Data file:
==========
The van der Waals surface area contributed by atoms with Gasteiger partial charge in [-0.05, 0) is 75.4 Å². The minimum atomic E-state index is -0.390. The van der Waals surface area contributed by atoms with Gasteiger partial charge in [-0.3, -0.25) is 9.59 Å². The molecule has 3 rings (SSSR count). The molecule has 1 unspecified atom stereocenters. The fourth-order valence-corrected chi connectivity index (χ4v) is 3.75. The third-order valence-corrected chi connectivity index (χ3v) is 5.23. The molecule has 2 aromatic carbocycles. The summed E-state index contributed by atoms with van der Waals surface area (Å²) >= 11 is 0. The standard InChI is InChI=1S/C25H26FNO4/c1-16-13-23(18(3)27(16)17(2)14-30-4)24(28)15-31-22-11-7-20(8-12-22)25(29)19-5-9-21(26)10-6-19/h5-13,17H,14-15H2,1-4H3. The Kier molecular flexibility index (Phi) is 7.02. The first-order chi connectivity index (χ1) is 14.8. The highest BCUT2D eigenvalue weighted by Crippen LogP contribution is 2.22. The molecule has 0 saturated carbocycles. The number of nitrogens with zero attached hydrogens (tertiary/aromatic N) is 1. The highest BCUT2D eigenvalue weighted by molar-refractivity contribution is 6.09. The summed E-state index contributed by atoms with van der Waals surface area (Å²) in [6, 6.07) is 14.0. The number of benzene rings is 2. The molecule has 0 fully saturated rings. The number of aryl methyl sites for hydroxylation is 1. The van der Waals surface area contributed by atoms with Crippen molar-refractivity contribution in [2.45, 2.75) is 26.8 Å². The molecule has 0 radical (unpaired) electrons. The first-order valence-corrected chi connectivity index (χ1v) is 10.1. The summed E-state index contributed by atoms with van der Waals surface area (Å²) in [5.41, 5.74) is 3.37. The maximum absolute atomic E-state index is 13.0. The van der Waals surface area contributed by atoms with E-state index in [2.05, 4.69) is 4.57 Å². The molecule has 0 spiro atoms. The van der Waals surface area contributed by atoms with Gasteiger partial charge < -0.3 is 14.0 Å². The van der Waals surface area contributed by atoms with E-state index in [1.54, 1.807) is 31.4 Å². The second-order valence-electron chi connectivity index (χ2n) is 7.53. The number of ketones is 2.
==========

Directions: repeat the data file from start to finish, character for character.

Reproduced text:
The van der Waals surface area contributed by atoms with Gasteiger partial charge in [-0.05, 0) is 75.4 Å². The minimum atomic E-state index is -0.390. The van der Waals surface area contributed by atoms with Gasteiger partial charge in [-0.3, -0.25) is 9.59 Å². The molecule has 3 rings (SSSR count). The molecule has 1 unspecified atom stereocenters. The fourth-order valence-corrected chi connectivity index (χ4v) is 3.75. The third-order valence-corrected chi connectivity index (χ3v) is 5.23. The molecule has 2 aromatic carbocycles. The summed E-state index contributed by atoms with van der Waals surface area (Å²) >= 11 is 0. The standard InChI is InChI=1S/C25H26FNO4/c1-16-13-23(18(3)27(16)17(2)14-30-4)24(28)15-31-22-11-7-20(8-12-22)25(29)19-5-9-21(26)10-6-19/h5-13,17H,14-15H2,1-4H3. The Kier molecular flexibility index (Phi) is 7.02. The first-order chi connectivity index (χ1) is 14.8. The highest BCUT2D eigenvalue weighted by Crippen LogP contribution is 2.22. The molecule has 0 saturated carbocycles. The number of nitrogens with zero attached hydrogens (tertiary/aromatic N) is 1. The highest BCUT2D eigenvalue weighted by molar-refractivity contribution is 6.09. The summed E-state index contributed by atoms with van der Waals surface area (Å²) in [6, 6.07) is 14.0. The number of benzene rings is 2. The molecule has 0 fully saturated rings. The number of aryl methyl sites for hydroxylation is 1. The van der Waals surface area contributed by atoms with Crippen molar-refractivity contribution in [2.45, 2.75) is 26.8 Å². The molecule has 0 radical (unpaired) electrons. The first-order valence-corrected chi connectivity index (χ1v) is 10.1. The summed E-state index contributed by atoms with van der Waals surface area (Å²) in [5.41, 5.74) is 3.37. The maximum absolute atomic E-state index is 13.0. The van der Waals surface area contributed by atoms with E-state index in [2.05, 4.69) is 4.57 Å². The molecule has 0 spiro atoms. The van der Waals surface area contributed by atoms with Gasteiger partial charge < -0.3 is 14.0 Å². The van der Waals surface area contributed by atoms with E-state index in [1.54, 1.807) is 31.4 Å². The second-order valence-electron chi connectivity index (χ2n) is 7.53. The number of ketones is 2.